After moving to the Pacific Northwest in 2000, McCarty led the Western States Node of the National Drug Abuse Treatment Clinical Trials Network and served as the national evaluator for the Network for the Improvement of Addiction Treatment. He also served as a member of the Oregon Alcohol and Drug Policy Commission.

“Dr. McCarty is one of the most influential and consequential practitioner-scholars in the history of the addiction treatment field,” said Keith Humphreys, Ph.D., professor of psychiatry and behavioral sciences, Stanford University, a frequent collaborator with Dr. McCarty.

He was the academic director for the University of Amsterdam’s Summer Institute on Alcohol, Drugs and Addiction, which put on a two-week course that examined Dutch policy perspectives on drug use disorders. His honors include a Lifetime Achievement Award from the Alcohol, Tobacco, and Other Drugs Section of the American Public Health Association (2012) and Fellow status in the College of Problems on Drug Dependence (2019) and the American Psychological Association (2007). In his spare time, he and his wife enjoy birding and wildlife watching.

“Among the highest achievement that any of us in academic medicine can hope for is to have a positive impact on human health. Dennis McCarty has had that level of impact,” said David Jacoby, M.D., interim dean, OHSU School of Medicine.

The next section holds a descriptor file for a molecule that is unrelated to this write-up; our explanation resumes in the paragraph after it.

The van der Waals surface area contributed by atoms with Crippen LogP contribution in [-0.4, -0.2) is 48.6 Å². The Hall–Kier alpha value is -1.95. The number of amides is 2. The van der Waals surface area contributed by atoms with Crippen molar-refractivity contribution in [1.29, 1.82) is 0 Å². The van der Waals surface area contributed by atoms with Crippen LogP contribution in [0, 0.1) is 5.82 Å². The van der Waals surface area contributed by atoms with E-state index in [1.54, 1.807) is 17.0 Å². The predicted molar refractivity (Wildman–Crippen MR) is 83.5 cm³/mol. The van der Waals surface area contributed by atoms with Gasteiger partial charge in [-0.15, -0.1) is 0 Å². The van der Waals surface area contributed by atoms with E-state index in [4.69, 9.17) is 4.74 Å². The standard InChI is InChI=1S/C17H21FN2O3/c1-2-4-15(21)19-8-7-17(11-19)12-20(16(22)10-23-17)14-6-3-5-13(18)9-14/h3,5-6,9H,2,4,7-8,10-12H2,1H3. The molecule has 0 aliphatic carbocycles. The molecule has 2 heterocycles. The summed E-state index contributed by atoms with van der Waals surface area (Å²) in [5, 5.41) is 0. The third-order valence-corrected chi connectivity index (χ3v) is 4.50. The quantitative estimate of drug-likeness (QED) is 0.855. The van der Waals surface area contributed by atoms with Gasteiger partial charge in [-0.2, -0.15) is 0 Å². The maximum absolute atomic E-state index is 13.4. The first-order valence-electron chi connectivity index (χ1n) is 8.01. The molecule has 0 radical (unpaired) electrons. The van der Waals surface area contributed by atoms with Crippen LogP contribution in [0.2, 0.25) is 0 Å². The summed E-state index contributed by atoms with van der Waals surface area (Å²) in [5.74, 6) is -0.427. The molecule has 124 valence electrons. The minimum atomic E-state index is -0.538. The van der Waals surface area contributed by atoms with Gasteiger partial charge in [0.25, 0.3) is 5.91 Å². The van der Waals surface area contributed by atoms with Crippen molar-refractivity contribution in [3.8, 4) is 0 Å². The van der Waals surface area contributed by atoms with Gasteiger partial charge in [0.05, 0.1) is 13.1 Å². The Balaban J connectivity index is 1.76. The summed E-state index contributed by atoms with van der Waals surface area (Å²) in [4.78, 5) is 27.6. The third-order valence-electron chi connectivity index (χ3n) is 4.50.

“His research has set policy direction, improved treatment and, perhaps most importantly, substantially chipped away at the stigma associated with substance use disorders that are as debilitating as the health impacts themselves,” Dr. Jacoby said. “I want to express my gratitude to the University of Kentucky for recognizing our OHSU colleague, a key collaborator with the School of Medicine, and their distinguished alum.”

Dr. McCarty was the principal investigator on 31 research awards from federal agencies, states, foundations, and industries and as a co-investigator on 31 more research awards. He had three decades of continuous support from externally funded research awards with nearly $50 million in total research support (as a PI). Scopus lists 210 authored or co-authored research papers with more than 5,000 citations and an h-index of 38. He has co-edited six books including two reports for the Institute of Medicine and he has contributed more than 25 chapters in textbooks.

“Dennis has contributed immeasurably to the field of addiction science and policy,” said Todd Korthuis, M.D., M.P.H., professor of medicine, OHSU School of Medicine, and professor of public health, OHSU-PSU School of Public Health.

“His policy-pertinent research, teaching, and mentoring have directly improved access to evidence-based treatments for people who use alcohol and drugs in the U.S. and internationally,” he said. “His generosity as a mentor and collaborator have inspired generations of addiction scientists and clinicians. On a personal level, I’m so grateful for Dennis’s friendship and guidance. He sets the highest standard of availability, attention, and excellence in research and teaching that I aspire to pass on to those I mentor.”